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Arthroscopic Treatment of Internal Rotation Contracture and Glenohumeral Dysplasia In Brachial Plexus Birth Palsy

Saturday, October 20, 2012: 9:00 AM
Melrose (Hilton Riverside)
Joshua M. Abzug, MD1, Scott H. Kozin2, Dan A. Zlotolow2, Alexis Williams, BS3 and Gerald Williams, MD4, (1)Orthopaedic Surgery, University of Maryland, Timonium, MD, (2)Orthopaedic Surgery, Shriners Hospital for Children Philadelphia, Deptford, NJ, (3)Shriners Hospital for Children, Philadelphia, PA, (4)Orthopaedic Surgery, Thomas Jefferson College of Medicine, Philadelphia, PA

Purpose: The purpose of this study was to report on the one and three year radiographic and clinical outcomes of children who underwent arthroscopic anterior release, with or without tendon transfer, to maintain shoulder joint alignment in children with brachial plexus birth palsy (BPBP). 

Methods: Forty-four patients who underwent arthroscopic release, with or without tendon transfers, for glenohumeral dysplasia in children with BPBP were prospectively followed for a minimum of three years.  Clinical data included active abduction, external rotation, and Mallet scores.  MRI data included the amount of retroversion and the percentage of the humeral head anterior to the middle of the glenoid fossa (PHHA). All data points were collected pre-operatively, and at one and three years post-operatively.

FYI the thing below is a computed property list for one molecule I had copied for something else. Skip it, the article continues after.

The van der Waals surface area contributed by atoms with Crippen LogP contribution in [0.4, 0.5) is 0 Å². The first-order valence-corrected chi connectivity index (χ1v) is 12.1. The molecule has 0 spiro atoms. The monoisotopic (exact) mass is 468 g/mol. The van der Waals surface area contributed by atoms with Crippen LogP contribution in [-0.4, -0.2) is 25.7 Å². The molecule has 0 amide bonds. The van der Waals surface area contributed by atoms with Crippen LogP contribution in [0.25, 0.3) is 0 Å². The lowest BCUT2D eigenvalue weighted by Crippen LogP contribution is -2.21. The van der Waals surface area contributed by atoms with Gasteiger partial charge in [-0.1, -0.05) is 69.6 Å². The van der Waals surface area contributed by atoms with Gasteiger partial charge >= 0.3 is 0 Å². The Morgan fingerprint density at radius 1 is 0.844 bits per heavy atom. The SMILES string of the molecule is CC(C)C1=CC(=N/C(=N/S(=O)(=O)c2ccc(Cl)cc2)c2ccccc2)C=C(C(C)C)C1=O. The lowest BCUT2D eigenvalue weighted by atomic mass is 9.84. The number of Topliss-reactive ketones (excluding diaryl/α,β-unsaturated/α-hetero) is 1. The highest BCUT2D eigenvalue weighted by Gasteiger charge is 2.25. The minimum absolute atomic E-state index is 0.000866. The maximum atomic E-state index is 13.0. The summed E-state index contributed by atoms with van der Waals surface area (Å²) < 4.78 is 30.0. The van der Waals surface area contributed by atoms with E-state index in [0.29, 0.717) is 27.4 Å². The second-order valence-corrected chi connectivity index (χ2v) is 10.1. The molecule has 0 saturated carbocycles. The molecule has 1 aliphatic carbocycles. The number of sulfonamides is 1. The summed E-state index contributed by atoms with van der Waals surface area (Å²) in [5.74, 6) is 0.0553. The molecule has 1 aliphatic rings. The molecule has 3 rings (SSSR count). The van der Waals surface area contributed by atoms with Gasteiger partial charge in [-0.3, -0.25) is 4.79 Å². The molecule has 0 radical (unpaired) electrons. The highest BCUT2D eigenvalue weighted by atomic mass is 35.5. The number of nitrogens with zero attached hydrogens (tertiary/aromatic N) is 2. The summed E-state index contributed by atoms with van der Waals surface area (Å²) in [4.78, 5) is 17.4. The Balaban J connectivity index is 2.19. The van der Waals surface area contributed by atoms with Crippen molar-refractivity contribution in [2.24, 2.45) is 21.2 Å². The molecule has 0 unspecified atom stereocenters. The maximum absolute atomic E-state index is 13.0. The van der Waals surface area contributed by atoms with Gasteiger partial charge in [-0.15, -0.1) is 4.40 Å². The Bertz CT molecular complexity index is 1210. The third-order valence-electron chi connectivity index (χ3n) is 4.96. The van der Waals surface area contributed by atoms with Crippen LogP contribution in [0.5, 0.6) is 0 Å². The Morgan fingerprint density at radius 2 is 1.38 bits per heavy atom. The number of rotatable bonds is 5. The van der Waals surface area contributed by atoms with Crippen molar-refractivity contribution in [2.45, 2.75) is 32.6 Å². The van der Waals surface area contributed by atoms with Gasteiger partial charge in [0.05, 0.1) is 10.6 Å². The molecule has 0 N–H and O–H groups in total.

Results: Retroversion improved from -34° pre-operatively to -19° at one year and -14° at three years. PHHA improved from 19% pre-operatively to 33% at one year and 36% at three years.   Passive external rotation improved from -26° preoperatively to 48°at one year, and 49° at three years.   Active abduction improved from 112° preoperatively to 130° at one year and 132° at three years.  Individual Mallet components were significantly improved for external rotation, hand to neck, and hand to mouth when comparing preoperative scores to those at one and three years.

Conclusion: Arthroscopic anterior release, with or without tendon transfers, results in improved glenohumeral alignment and joint remodeling. The positive post-operative outcomes found at one year were successfully maintained at 3 year follow-up. We believe that prompt recognition, timely diagnosis, and early surgical intervention results in a better aligned joint and superior function.  Arthroscopic release is easier in the young child with less deformity compared to an older shoulder with severe joint subluxation and glenoid retroversion. In addition, less subscapularis release is required to obtain joint reduction, which preserves midline function.